US Congress this week overwhelmingly backed a proposal to make Juneteenth a national holiday, and president Joe Biden signed it into law today (June 17). In a rare show of bipartisan support, the bill passed by 415 votes to 14; the meager opposition came entirely from Republican representatives. The law goes into effect immediately.
Juneteenth will have the same status as other widely observed federal holidays, and as such, it will not be mandatory in the vast majority of US states for employers (other than the federal government itself) to honor any of them.
How Juneteenth is currently observed
On June 19, 1865, a general in Texas announced freedom for the last enslaved people in the US, paving the way for the eventual end of the practice in the former, now defeated, Confederacy later that year.
US activists have campaigned for many years to have the important anniversary commemorated with beers and barbecue, and hopefully a degree of solemnity, every summer. Many US companies, including Nike, JCPenney, Target, and—full disclosure—Quartz, already give their US employees a day off for Juneteenth. Last summer’s antiracism protests encouraged some firms to observe the holiday and use it as an opportunity to discuss race and inequality.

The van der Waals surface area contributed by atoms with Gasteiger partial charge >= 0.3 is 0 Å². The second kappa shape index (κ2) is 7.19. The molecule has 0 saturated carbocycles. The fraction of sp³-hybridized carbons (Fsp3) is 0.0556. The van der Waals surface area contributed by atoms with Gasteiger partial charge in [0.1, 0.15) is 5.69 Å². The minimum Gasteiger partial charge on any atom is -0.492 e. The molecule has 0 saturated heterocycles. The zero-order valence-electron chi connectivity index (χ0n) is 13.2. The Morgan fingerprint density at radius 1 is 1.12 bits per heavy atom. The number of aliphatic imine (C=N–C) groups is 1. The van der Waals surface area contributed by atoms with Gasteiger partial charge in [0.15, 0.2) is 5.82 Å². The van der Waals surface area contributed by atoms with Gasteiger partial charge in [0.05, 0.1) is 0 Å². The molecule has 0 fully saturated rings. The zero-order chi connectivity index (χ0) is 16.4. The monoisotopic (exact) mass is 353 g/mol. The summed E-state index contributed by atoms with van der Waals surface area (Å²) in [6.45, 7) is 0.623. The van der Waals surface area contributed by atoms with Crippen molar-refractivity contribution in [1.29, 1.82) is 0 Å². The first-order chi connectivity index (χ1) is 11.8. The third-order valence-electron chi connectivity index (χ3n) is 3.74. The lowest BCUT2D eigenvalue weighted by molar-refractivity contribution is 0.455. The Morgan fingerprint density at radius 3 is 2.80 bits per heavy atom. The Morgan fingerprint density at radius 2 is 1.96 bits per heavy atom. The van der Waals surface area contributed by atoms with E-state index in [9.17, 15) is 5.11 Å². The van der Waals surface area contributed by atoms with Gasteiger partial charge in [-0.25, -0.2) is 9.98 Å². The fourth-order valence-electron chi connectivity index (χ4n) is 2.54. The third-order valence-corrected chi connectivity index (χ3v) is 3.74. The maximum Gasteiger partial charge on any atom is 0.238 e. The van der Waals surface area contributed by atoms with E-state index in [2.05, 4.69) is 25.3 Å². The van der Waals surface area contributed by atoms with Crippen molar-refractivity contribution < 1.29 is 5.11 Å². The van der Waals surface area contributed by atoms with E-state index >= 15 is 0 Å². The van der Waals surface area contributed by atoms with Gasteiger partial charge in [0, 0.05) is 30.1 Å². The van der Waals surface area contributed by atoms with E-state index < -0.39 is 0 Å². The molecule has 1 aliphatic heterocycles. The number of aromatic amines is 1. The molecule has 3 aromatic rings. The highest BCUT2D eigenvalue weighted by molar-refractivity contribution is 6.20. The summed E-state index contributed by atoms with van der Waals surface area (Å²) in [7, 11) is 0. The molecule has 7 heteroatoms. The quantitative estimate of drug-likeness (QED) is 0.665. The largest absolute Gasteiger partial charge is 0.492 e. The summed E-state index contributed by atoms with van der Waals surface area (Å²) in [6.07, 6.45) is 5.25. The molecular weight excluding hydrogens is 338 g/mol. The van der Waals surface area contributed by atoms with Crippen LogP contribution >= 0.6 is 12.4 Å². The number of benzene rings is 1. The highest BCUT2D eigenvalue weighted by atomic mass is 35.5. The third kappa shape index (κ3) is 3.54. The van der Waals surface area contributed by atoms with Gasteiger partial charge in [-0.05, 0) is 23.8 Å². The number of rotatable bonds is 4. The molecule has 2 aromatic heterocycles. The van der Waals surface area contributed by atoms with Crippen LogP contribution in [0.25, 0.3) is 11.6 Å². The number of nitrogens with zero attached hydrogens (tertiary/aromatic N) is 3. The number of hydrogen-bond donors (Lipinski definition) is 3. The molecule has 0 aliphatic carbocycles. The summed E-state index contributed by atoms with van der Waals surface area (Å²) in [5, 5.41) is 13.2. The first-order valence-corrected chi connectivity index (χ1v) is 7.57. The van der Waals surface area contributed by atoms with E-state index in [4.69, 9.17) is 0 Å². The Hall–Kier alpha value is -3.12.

What US states already observe Juneteenth?
Forty-eight states, plus the District of Columbia, already acknowledge Juneteenth as a state or ceremonial holiday, though it’s not mandatory for employers. The two that don’t acknowledge Juneteenth are Hawaii, which has at least passed a bill to recognize it as a holiday, and South Dakota, which refuses to participate at all.
But until Congress stepped in at federal level, there wasn’t an official national day to commemorate this significant moment in American history.
Emancipation Day already exists
Across the world, and particularly in countries where where people were enslaved, an equivalent Emancipation Day is already celebrated as a national holiday to mark the end of the two-century trade in human beings abducted from western Africa. Emancipation Day, not necessarily on or around June 19, is a holiday in Canada, South Africa, and in many Caribbean countries. The US is a little late to the party.